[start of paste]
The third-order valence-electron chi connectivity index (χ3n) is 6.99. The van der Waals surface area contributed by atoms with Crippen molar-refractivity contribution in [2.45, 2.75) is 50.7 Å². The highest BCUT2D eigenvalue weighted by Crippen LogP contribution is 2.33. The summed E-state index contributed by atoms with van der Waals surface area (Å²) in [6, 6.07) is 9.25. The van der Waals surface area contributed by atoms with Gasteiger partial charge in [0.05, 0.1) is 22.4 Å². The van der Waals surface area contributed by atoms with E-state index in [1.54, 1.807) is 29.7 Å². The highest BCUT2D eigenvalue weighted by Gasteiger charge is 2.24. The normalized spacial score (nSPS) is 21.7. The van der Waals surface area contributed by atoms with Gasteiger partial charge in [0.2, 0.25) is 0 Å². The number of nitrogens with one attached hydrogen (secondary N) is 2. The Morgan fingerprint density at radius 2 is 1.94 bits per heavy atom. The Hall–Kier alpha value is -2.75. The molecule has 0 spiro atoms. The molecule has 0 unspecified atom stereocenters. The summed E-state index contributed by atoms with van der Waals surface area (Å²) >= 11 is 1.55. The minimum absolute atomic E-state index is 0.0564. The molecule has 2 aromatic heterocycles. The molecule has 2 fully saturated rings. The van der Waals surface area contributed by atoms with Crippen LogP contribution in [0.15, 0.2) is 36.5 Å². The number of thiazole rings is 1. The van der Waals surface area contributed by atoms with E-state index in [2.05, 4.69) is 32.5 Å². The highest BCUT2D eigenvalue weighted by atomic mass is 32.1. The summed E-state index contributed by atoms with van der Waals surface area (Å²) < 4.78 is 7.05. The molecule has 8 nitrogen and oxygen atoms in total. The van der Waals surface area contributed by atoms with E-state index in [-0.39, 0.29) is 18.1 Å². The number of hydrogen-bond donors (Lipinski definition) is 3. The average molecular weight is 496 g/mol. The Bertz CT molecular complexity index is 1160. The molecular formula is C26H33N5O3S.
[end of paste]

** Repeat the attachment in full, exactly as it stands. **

The third-order valence-electron chi connectivity index (χ3n) is 6.99. The van der Waals surface area contributed by atoms with Crippen molar-refractivity contribution in [2.45, 2.75) is 50.7 Å². The highest BCUT2D eigenvalue weighted by Crippen LogP contribution is 2.33. The summed E-state index contributed by atoms with van der Waals surface area (Å²) in [6, 6.07) is 9.25. The van der Waals surface area contributed by atoms with Gasteiger partial charge in [0.05, 0.1) is 22.4 Å². The van der Waals surface area contributed by atoms with E-state index in [1.54, 1.807) is 29.7 Å². The highest BCUT2D eigenvalue weighted by Gasteiger charge is 2.24. The normalized spacial score (nSPS) is 21.7. The van der Waals surface area contributed by atoms with Gasteiger partial charge in [0.2, 0.25) is 0 Å². The number of nitrogens with one attached hydrogen (secondary N) is 2. The Morgan fingerprint density at radius 2 is 1.94 bits per heavy atom. The Hall–Kier alpha value is -2.75. The molecule has 0 spiro atoms. The molecule has 0 unspecified atom stereocenters. The summed E-state index contributed by atoms with van der Waals surface area (Å²) >= 11 is 1.55. The minimum absolute atomic E-state index is 0.0564. The molecule has 2 aromatic heterocycles. The molecule has 2 fully saturated rings. The van der Waals surface area contributed by atoms with Crippen LogP contribution in [0.15, 0.2) is 36.5 Å². The number of thiazole rings is 1. The van der Waals surface area contributed by atoms with E-state index in [2.05, 4.69) is 32.5 Å². The highest BCUT2D eigenvalue weighted by atomic mass is 32.1. The summed E-state index contributed by atoms with van der Waals surface area (Å²) < 4.78 is 7.05. The molecule has 8 nitrogen and oxygen atoms in total. The van der Waals surface area contributed by atoms with E-state index in [-0.39, 0.29) is 18.1 Å². The number of hydrogen-bond donors (Lipinski definition) is 3. The average molecular weight is 496 g/mol. The Bertz CT molecular complexity index is 1160. The molecular formula is C26H33N5O3S.